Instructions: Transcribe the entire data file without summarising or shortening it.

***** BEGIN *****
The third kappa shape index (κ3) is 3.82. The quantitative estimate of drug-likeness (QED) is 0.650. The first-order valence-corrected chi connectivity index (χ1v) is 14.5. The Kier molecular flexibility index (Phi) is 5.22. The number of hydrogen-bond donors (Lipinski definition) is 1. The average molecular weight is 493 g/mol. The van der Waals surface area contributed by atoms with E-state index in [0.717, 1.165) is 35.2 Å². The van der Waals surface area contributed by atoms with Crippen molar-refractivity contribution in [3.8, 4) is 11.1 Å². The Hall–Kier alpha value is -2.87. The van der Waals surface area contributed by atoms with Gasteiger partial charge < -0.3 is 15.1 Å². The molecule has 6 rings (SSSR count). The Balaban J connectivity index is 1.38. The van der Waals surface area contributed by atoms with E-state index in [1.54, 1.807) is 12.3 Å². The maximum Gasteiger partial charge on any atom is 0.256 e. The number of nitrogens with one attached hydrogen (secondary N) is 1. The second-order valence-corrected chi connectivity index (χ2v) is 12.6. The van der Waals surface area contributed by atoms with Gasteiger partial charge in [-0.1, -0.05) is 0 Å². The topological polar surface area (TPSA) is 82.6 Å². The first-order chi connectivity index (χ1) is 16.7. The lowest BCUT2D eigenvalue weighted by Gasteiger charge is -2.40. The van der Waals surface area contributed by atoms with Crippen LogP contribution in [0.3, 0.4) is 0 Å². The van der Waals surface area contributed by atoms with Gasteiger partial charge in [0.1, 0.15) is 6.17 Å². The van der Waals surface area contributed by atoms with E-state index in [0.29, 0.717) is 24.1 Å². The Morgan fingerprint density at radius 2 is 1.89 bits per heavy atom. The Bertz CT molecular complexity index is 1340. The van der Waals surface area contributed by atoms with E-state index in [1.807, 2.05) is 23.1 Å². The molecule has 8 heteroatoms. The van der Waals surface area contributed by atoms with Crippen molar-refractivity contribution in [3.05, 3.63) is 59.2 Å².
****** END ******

The third kappa shape index (κ3) is 3.82. The quantitative estimate of drug-likeness (QED) is 0.650. The first-order valence-corrected chi connectivity index (χ1v) is 14.5. The Kier molecular flexibility index (Phi) is 5.22. The number of hydrogen-bond donors (Lipinski definition) is 1. The average molecular weight is 493 g/mol. The van der Waals surface area contributed by atoms with E-state index in [0.717, 1.165) is 35.2 Å². The van der Waals surface area contributed by atoms with Crippen molar-refractivity contribution in [3.8, 4) is 11.1 Å². The Hall–Kier alpha value is -2.87. The van der Waals surface area contributed by atoms with Gasteiger partial charge < -0.3 is 15.1 Å². The molecule has 6 rings (SSSR count). The Balaban J connectivity index is 1.38. The van der Waals surface area contributed by atoms with E-state index in [1.54, 1.807) is 12.3 Å². The maximum Gasteiger partial charge on any atom is 0.256 e. The number of nitrogens with one attached hydrogen (secondary N) is 1. The second-order valence-corrected chi connectivity index (χ2v) is 12.6. The van der Waals surface area contributed by atoms with Gasteiger partial charge in [-0.1, -0.05) is 0 Å². The topological polar surface area (TPSA) is 82.6 Å². The first-order chi connectivity index (χ1) is 16.7. The lowest BCUT2D eigenvalue weighted by Gasteiger charge is -2.40. The van der Waals surface area contributed by atoms with Crippen LogP contribution in [0.3, 0.4) is 0 Å². The van der Waals surface area contributed by atoms with Gasteiger partial charge in [0.1, 0.15) is 6.17 Å². The van der Waals surface area contributed by atoms with E-state index in [0.29, 0.717) is 24.1 Å². The Morgan fingerprint density at radius 2 is 1.89 bits per heavy atom. The Bertz CT molecular complexity index is 1340. The van der Waals surface area contributed by atoms with E-state index in [1.807, 2.05) is 23.1 Å². The molecule has 8 heteroatoms. The van der Waals surface area contributed by atoms with Crippen molar-refractivity contribution in [3.05, 3.63) is 59.2 Å².